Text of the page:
Dehydration: When to Call Your Doctor

Dehydration: When to Call Your Doctor

We’ve all heard someone talk about dehydration, but what is it exactly? By definition, dehydration is when our bodies lose more water than we are taking in. Our bodies are made of up to 75% water, so it’s natural to lose water everyday: through breathing, sweating, urine and stool. But when we lose too much water, our bodies don’t like it, we get all out of balance, or dehydrated. Infants and children are more likely to become dehydrated because of their smaller body weights, they get diarrhea more frequently and from the high turnover of water and electrolytes.

photo: Masaaki Komori

photo: Masaaki Komori

So what causes dehydration?

  • Dehydration can be caused by a number of different things in children:
  • Fever
  • Diarrhea
  • Vomiting
  • Infections
  • Excess urination from poorly controlled diabetes
  • Excess sweating
  • Intense physical activity
  • Not drinking enough fluids in hot weather

What does dehydration look like?

  • There are lots of ways dehydration can present in a child, so watch for these signs of dehydration:
  • Dry, sticky mouth
  • No tears when crying
  • Sleepiness or tiredness
  • Thirsty
  • Decreased urine output (for an infant, not having a wet diaper for 3 hours)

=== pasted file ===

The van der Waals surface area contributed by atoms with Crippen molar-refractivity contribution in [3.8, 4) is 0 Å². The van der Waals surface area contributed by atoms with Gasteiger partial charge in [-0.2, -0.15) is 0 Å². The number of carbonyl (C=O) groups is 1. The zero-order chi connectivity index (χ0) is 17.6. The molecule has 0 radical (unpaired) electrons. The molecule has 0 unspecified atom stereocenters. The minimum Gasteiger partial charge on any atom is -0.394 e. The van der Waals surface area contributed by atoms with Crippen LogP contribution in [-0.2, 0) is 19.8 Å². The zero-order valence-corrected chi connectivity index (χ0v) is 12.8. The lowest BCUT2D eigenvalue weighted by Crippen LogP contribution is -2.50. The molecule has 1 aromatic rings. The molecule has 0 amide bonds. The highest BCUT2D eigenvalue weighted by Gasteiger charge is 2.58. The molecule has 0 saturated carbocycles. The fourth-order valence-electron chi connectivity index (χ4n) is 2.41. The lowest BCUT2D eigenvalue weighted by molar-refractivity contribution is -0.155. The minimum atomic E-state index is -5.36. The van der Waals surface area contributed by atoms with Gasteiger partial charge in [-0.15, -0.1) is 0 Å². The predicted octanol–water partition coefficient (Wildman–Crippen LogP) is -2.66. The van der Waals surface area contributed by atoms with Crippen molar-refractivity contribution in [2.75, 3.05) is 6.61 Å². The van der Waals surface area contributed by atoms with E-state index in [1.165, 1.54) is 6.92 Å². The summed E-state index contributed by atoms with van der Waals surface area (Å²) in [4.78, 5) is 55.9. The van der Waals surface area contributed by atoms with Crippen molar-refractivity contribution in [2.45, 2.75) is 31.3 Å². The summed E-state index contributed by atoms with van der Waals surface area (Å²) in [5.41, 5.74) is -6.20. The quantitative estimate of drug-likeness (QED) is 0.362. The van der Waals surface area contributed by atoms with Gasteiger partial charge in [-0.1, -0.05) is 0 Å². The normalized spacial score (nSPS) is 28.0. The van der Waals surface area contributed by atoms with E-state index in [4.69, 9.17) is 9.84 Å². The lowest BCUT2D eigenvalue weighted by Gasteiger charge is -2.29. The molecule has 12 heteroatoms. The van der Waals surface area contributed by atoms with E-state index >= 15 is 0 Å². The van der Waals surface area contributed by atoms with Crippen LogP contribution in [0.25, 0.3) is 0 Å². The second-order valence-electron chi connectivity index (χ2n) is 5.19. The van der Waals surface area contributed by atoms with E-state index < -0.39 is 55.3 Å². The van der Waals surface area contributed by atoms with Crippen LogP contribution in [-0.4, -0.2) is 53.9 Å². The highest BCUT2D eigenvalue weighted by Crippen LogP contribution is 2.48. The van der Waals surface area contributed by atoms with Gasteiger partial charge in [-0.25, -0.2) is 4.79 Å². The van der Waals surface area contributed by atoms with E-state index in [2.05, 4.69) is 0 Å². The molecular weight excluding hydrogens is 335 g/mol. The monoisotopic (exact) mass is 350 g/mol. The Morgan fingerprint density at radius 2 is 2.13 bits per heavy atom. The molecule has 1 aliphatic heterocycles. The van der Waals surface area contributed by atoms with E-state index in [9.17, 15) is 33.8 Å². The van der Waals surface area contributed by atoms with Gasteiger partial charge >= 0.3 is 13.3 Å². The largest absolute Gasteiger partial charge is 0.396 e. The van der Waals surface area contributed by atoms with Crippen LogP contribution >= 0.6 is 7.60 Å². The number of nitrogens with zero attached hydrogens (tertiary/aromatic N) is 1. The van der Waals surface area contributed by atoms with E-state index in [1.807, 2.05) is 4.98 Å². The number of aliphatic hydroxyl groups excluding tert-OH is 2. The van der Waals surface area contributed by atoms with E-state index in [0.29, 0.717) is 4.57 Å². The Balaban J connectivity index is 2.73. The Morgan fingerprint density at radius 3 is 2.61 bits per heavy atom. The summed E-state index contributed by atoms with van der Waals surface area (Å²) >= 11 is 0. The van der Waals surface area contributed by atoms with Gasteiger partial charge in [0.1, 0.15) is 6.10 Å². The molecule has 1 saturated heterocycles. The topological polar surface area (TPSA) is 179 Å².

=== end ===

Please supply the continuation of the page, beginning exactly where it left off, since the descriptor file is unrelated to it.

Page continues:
• Dry, cool skin
  • Constipation
  • Headache
  • Dizziness
  • Soft spot on top of a baby’s head looks sunken in (this is called a sunken fontanelle)
  • Dark yellow or amber urine


How to rehydrate:

The best way to prevent and to treat dehydration is to make sure your child is getting enough fluids, especially when they are sick, engaging in physical activity or during a hot summer.

If fluids are not enough, or if your child has a viral or bacterial illness causing a fever, diarrhea or vomiting, oral rehydration solution may be necessary, like Pedialyte, which can be found at most grocery stores and pharmacies. In infants who are nursing, continue breastfeeding along with oral rehydration therapy in between feedings.

If you’re treating your child at home for dehydration, and you feel there is no improvement or it seems to be getting worse a child might need to be given IV fluids at the hospital. If your child develops extreme thirst, lack of urination, shriveled skin, dizziness or confusion call your doctor or take them to the nearest emergency room right away.


– Dr. Christina Cesareo and Dr. G Paul Dempsey



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